Women’s issues on the agenda for El Hilu-Sudan peace negotiations
A delegation of women in charge of the agenda for the next negotiation process in the South Sudan capital, Juba, visited Member of the Transitional Sovereignty Council, Mohamed El Taayshi, yesterday.
The meeting was held to discuss how women’s participation in official negotiations between the transitional government and the Sudan People’s Liberation Movement-North (SPLM-N), under the leadership of Abdelaziz El Hilu, could be enhanced in the upcoming negotiations.
Representative of the initiative, Nadia Mohamed Ali, explained that the meeting was “an opportunity to clarify the contents of the initiative, which was agreed upon by women from various organisations, political parties, civil society organizations, state officials of women’s affairs, and women representing the displaced people camps and marginal areas.” She added that the initiative has found support from a variety of women’s groups.
She noted that the initiative was implemented by the Institute for Development Research at the University of Khartoum, which has supervised the workshops that preceded the agreement on the women’s agenda, with direct support from the UN Women’s Office in Khartoum.
Ali also added that this agenda is the first agreed upon feminist agenda from a variety of sectors of the feminist community in Sudan. In particular, the initiative involves the demands of displaced and refugee women, and those who have been subject to gender-based violence.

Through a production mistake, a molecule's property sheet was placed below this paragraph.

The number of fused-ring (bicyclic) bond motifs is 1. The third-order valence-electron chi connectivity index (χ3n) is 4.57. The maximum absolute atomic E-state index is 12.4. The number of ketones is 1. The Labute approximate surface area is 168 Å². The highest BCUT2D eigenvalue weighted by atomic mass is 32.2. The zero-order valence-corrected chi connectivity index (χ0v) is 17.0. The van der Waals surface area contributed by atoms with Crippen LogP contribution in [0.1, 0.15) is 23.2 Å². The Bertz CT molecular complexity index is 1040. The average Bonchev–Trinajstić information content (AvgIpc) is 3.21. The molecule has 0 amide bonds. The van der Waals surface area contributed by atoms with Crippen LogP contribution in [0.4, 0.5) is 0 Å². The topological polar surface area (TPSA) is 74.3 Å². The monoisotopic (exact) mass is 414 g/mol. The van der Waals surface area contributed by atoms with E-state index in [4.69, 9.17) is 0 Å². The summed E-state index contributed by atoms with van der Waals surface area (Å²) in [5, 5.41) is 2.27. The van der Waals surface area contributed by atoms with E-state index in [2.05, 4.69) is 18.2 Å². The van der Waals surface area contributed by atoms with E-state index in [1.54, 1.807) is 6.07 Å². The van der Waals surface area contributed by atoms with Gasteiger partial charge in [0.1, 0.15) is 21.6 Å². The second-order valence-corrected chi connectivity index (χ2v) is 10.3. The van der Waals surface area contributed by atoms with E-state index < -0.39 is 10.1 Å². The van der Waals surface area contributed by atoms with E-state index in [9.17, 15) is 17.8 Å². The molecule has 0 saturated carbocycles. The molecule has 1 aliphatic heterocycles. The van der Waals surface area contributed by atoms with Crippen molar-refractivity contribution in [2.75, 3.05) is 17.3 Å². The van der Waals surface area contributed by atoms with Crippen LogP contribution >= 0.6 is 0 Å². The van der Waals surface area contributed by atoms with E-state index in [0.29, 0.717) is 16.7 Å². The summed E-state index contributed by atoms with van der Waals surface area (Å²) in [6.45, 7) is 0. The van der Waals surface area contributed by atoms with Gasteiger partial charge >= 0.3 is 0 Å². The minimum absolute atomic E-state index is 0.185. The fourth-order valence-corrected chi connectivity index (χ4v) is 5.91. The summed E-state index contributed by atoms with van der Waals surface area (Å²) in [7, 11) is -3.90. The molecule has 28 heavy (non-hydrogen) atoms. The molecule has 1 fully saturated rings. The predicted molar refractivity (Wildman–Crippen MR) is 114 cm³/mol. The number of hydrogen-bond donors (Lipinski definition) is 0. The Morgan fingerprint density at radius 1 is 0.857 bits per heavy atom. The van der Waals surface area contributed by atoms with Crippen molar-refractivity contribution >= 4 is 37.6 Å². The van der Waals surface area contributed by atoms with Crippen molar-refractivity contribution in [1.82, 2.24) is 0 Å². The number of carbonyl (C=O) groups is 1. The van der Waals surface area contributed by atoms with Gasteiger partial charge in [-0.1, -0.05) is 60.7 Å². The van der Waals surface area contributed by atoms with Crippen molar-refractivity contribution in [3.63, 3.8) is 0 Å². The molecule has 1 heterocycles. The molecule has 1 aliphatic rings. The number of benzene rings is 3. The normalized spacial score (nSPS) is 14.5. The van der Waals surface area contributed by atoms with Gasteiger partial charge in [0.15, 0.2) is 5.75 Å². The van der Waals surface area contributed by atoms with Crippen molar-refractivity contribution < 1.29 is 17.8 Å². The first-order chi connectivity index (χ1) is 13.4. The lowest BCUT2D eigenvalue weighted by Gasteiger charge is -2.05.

She said that El Taayshi affirmed his commitment to support the initiative and promised “to discuss it with officials in the peace file.”
Peace negotiations in Juba are set to begin on April 25, after El Hilu withdrew from the previous Juba peace talks in August in protest of the chairmanship of the government delegation by Deputy Chairman of the Sovereign Council Lt Gen Mohamed Hamdan ‘Hemeti’, who is also Commander-in-Chief of the Rapid Support Forces (RSF) militia. The rebels accuse the RSF forces of committing “heinous crimes” against civilians in various parts of Sudan.
In November, El Hilu reaffirmed his eagerness “to reach a peaceful, just, and comprehensive political settlement of the Sudanese problem that would put an end to the civil wars in Sudan”.
A Declaration of Principles was signed on March 28, in which the two parties agreed “to work together to achieve and consolidate the sovereignty, independence, and territorial integrity of Sudan”.
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